Background There is increasing evidence implying that the early and functionally highly active circulating endothelial progenitor cell (CEPC) phenotype (CD34 −/CD133 +/KDR +) with osteogenic potential (OCN +) might link between vascular atherosclerotic calcification and mechanisms of bone metabolism. We sought to evaluate the early OCN + CEPC counts as an independent biomarker for the severity of coronary artery disease (CAD). Methods Peripheral blood samples were drawn from 593 patients undergoing clinically indicated coronary angiography. CAD severity was assessed by the presence of significant coronary artery stenosis (CAS) as well as an ordinal categorical variable. Subjects were followed for all-cause death over a median follow-up of 40 months. Results OCN + early CEPC counts (square-root transformed) were independently associated with the presence of significant CAS [odds ratio (OR) per standard deviation (SD) increment: 1.389, 95% confidence interval [CI]: 1.131 to 1.707, p = 0.002). Similar association was observed with an increase in levels of CAS (OR: 1.353, 95% CI: 1.157 to 1.582, p < 0.001). There was a weak tendency between OCN + early CEPC counts and all-cause mortality (p = 0.090), whereas the highest decile of OCN + early CEPC counts had a 2.991-fold increased risk of all-cause death (p = 0.047). Conclusions We demonstrate for the first time an independent, significant, and strong correlation between OCN + early CEPC counts and CAD severity. Additionally, very high numbers of OCN + early CEPC tend to be linked to the risk of all-cause mortality.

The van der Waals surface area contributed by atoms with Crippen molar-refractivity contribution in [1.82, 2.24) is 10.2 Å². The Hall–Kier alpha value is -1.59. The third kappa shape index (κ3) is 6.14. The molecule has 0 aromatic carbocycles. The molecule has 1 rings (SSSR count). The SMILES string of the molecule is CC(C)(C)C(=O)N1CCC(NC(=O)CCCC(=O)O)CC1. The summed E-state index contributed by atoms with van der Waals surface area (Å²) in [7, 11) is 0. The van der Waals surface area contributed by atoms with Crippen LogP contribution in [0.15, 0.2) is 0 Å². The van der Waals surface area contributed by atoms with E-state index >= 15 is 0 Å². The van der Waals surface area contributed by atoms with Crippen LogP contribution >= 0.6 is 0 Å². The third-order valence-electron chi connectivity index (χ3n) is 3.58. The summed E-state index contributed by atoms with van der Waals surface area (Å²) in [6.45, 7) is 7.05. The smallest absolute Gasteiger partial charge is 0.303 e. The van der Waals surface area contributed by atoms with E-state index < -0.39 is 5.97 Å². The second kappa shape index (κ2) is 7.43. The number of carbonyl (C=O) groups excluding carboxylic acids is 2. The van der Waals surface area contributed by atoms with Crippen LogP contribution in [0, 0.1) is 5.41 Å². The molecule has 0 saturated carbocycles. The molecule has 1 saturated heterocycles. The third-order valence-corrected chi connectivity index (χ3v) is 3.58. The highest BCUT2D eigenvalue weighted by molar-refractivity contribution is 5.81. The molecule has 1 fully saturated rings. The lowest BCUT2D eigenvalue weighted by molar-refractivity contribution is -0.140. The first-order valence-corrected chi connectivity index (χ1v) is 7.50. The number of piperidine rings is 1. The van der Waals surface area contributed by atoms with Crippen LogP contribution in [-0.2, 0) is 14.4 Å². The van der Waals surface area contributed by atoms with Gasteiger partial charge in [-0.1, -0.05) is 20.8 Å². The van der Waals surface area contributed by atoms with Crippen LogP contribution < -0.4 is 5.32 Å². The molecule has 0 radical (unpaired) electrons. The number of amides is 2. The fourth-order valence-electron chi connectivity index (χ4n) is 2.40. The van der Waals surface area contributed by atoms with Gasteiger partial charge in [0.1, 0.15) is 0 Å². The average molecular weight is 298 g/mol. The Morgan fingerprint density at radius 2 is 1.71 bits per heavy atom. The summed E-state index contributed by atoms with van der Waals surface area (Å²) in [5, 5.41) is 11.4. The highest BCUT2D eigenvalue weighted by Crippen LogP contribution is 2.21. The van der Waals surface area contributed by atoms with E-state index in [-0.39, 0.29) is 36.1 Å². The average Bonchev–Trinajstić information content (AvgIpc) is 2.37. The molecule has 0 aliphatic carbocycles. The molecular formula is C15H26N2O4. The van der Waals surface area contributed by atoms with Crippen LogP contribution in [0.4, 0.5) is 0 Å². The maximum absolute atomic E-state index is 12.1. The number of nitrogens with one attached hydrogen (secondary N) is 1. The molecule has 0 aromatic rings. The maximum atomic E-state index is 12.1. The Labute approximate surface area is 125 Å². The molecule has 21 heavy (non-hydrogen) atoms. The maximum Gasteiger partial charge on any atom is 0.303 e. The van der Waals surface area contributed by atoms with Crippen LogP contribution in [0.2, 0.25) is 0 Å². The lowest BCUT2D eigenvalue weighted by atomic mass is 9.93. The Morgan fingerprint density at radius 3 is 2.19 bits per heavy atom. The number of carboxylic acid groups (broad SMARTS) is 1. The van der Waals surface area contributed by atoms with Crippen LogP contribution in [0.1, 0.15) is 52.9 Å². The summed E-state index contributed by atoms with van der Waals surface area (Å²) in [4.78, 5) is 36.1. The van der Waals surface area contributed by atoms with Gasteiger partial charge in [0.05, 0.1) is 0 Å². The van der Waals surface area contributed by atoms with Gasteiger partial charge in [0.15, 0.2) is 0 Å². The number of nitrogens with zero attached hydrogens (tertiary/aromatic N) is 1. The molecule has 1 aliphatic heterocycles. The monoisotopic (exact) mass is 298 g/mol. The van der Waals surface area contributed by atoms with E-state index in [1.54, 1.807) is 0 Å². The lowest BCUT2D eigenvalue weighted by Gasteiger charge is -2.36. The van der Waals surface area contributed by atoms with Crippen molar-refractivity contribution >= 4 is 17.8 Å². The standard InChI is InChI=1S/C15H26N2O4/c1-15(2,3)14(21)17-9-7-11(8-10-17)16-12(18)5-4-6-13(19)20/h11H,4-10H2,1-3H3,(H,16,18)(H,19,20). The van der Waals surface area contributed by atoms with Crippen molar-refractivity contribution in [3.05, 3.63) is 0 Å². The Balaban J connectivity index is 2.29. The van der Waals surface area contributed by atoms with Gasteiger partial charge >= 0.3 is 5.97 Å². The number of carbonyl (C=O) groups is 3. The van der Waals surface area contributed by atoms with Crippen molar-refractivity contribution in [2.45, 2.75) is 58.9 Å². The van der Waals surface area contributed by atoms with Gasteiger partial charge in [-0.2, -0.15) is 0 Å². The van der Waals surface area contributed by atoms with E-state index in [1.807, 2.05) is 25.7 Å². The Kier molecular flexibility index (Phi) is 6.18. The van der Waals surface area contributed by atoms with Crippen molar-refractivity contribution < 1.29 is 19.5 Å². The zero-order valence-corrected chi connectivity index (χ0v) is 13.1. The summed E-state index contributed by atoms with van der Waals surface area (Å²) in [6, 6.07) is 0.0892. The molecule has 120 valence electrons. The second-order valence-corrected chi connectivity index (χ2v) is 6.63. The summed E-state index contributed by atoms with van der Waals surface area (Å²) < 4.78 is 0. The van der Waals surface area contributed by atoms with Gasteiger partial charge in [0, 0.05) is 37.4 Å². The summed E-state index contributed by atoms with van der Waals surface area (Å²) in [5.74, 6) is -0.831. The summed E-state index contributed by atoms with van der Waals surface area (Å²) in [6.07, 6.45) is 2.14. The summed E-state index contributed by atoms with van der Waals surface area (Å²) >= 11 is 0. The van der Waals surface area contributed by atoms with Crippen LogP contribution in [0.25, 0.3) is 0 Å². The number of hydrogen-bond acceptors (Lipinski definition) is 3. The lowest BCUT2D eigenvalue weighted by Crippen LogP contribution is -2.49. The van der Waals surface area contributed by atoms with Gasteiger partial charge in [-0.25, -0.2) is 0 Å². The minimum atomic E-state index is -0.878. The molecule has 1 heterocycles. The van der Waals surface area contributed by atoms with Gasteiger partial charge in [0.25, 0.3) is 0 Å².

- All-cause mortality
- Circulating endothelial progenitor cells
- Coronary artery disease severity
ASJC Scopus subject areas
- Cardiology and Cardiovascular Medicine